ABU DHABI // A team of doctors from hospitals in Abu Dhabi operated on 110 patients in six days during a visit to a remote part of south Yemen.
On his fourth trip to the country last month, Dr Amin El Gohary, paediatric surgeon at Burjeel hospital Abu Dhabi, carried out the vital operations with two other doctors in the remote Al Mukalla region.
A strong believer of giving in his personal and professional life, Dr El Gohary, a 69-year-old Egyptian, said he first planned to bring a few children to Abu Dhabi for complex surgery.
“We at Burjeel were ready to do whatever is needed to bring patients to Abu Dhabi, but once people in Yemen found out I am accepting patients the number was increasing every day, so the best option was me going there instead of bringing them here,” he said.
Despite having made three trips to Yemen, Dr El Gohary said his mission last month was one of the most important and dangerous.
“We knew Al Qaeda was there recently and also saw the damage they inflicted. We were promised that the mission was safe, but what exactly does safe mean in a war zone?” Dr El Gohary said.
The doctor flew from Abu Dhabi to Qatar, then on to Salalah in Oman. From there, he took a car across the Yemen border accompanied by Dr Ahmad Maasher, a laparoscopic surgeon, and paediatric surgeon Dr Saif Eleslam, both from Sheikh Khalifa Medical City.
On the way, their car was stopped at seven checkpoints. Dr El Gohary said it was not easy getting the medical instruments he needed for surgeries past security guards and customs.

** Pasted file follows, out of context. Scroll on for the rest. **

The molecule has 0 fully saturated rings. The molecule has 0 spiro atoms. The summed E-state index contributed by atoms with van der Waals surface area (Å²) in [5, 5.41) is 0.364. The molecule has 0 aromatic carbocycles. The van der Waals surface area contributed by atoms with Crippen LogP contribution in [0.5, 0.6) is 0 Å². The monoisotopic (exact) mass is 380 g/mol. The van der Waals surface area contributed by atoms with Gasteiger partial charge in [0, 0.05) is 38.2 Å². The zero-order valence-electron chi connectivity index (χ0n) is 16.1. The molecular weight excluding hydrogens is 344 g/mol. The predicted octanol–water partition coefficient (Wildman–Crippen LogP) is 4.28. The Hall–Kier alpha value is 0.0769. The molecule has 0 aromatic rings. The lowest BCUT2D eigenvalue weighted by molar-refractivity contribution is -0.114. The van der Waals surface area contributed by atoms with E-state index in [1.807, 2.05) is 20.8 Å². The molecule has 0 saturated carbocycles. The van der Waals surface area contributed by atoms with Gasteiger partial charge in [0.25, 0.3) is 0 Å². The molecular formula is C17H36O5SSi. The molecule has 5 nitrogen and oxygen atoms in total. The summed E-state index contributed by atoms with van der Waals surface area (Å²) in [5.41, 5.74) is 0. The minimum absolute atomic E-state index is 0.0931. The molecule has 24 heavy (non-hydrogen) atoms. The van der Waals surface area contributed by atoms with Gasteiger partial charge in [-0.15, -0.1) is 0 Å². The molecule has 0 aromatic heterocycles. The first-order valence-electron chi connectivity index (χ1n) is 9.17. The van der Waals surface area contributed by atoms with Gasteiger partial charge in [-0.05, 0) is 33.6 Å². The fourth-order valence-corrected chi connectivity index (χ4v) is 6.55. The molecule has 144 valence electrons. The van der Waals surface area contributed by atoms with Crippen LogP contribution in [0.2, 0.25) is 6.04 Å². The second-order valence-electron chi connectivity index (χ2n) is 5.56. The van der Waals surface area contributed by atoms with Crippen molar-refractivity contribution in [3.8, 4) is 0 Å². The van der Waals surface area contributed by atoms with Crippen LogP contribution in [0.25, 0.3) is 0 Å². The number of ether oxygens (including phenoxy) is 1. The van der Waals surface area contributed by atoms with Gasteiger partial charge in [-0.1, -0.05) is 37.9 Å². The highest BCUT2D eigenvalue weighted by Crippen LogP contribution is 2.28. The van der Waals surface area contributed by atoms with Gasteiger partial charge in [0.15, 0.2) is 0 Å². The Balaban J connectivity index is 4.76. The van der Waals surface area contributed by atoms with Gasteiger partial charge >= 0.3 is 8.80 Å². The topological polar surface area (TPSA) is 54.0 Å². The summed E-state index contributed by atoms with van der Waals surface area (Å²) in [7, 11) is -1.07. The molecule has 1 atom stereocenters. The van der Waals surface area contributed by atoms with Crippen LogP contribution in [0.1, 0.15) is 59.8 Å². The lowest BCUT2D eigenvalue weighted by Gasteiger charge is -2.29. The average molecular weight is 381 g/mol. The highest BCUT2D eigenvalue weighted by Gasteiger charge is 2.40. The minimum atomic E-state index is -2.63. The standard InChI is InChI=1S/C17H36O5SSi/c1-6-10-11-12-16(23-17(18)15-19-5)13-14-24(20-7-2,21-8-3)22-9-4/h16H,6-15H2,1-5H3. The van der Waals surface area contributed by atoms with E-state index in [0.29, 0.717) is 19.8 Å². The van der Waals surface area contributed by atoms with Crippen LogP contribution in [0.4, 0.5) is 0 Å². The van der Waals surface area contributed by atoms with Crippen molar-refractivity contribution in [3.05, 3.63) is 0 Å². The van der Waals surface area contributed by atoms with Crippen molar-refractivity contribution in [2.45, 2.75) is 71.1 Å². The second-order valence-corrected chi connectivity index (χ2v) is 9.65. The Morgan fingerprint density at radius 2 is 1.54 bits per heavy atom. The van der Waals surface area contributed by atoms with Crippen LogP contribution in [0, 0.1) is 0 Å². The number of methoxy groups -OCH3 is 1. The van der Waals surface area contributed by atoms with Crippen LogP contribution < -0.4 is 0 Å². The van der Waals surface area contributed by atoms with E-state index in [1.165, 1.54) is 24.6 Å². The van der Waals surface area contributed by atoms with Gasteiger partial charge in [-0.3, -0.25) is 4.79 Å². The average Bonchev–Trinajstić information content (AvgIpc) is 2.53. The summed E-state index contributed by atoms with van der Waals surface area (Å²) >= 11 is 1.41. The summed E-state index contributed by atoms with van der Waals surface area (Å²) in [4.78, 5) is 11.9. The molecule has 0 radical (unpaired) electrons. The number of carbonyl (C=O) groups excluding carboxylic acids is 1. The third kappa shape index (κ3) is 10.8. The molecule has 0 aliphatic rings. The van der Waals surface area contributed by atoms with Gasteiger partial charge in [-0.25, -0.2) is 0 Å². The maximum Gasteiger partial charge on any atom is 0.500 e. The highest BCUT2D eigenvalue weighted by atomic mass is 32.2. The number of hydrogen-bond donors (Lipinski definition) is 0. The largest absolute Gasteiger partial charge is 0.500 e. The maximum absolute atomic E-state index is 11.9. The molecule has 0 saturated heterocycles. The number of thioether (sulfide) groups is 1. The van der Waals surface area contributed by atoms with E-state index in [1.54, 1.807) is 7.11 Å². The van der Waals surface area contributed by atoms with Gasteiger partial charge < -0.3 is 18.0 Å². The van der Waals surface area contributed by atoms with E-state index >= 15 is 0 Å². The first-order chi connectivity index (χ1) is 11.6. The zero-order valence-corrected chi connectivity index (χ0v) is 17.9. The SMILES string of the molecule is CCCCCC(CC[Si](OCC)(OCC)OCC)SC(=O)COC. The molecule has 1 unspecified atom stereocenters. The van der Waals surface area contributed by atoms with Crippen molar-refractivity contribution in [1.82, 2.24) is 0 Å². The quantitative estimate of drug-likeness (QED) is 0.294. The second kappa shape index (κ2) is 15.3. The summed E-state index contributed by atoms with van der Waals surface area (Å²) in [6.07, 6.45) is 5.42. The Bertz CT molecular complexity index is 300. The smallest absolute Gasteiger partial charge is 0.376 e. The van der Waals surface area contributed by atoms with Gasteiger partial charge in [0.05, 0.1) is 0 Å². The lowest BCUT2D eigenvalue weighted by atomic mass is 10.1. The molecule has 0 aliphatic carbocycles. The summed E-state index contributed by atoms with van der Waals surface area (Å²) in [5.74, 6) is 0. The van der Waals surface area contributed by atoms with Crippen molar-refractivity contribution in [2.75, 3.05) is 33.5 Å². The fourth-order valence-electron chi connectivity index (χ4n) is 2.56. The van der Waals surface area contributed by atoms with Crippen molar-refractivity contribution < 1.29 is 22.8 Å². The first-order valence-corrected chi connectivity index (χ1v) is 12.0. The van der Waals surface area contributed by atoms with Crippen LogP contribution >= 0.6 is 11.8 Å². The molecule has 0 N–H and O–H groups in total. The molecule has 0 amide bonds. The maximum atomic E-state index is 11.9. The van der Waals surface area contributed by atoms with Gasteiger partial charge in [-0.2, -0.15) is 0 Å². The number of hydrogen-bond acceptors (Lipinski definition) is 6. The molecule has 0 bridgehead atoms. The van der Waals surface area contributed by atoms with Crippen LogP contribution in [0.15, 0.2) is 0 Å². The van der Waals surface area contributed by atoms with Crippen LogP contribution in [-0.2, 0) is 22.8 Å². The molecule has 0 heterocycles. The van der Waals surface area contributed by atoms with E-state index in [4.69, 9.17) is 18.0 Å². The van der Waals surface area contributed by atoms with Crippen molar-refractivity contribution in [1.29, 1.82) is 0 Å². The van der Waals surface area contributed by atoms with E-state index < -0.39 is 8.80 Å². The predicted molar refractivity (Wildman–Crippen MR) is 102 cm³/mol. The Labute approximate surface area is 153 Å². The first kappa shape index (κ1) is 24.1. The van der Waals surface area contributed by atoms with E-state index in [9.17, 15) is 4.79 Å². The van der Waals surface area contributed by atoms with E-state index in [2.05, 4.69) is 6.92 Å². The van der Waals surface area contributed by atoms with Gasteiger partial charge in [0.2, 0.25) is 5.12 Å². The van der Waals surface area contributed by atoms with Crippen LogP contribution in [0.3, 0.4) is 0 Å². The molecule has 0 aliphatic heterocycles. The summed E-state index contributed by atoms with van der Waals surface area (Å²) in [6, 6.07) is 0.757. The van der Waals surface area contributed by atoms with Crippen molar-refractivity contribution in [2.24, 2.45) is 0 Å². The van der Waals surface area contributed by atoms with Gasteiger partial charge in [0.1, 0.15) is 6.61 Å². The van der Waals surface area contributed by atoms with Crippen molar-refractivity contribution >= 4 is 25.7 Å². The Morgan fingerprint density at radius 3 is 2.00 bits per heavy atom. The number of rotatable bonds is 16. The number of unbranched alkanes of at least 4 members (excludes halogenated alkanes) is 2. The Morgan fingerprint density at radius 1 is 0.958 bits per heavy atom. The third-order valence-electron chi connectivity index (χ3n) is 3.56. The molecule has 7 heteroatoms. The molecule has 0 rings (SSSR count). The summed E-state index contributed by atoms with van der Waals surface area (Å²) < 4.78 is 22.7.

However, after a 17-hour journey they reached Al Mukalla at 4pm and carried out their first operation an hour later.
“We informed Al Sheher hospital on our way that we would like to have patients the same day because we knew any day we lose, we are losing patients,” Dr El Gohary said.
“My working hours are usually 8am to 2pm but over there we worked almost 12 hours continuously with maybe 30 minutes break in total. The exhaustion I feel when I finish a normal day here, over there I did not feel at all. The passion kept us going.” he said.
Operating on 110 patients in six days is a challenge, especially with the limited medical facilities available, Dr El Gohary said.
“You cannot operate solely relying on the equipment they have. The operating light, we had to use one for two tables. If you are lucky the other table finishes early and you can bring the light closer to help you see better,” he said.
The majority of children he treated in Al Mukalla suffered from urinary related problems, said the doctor, who called on the UAE’s hospitals and medical professionals to aid those in need in Yemen.
“There are no facilities whatsoever in the south of Yemen. If people wanted to have their children operated on they would have to go to Sanaa, which was not easy. For more complex cases they would have to go to another country, some of them sell their houses to have their children operated on,” he said.
“Urology was a major issue there, which has very complex cases. The psychological trauma that children go through because they are left untreated is huge.”
Due to issues with his return to Abu Dhabi, Dr El Gohary had to cut short his trip by a day.
“It breaks my heart leaving them, there was still an operation scheduled for the next day. Many countries and doctors do provide services in Yemen, especially the UAE, which is setting a great example ,” he said.
“But I want to encourage more doctors to step up, they need all specialities there. Medicine is a noble mission based on giving, it is not about being rich or famous. Helping others, is what medicine is all about.”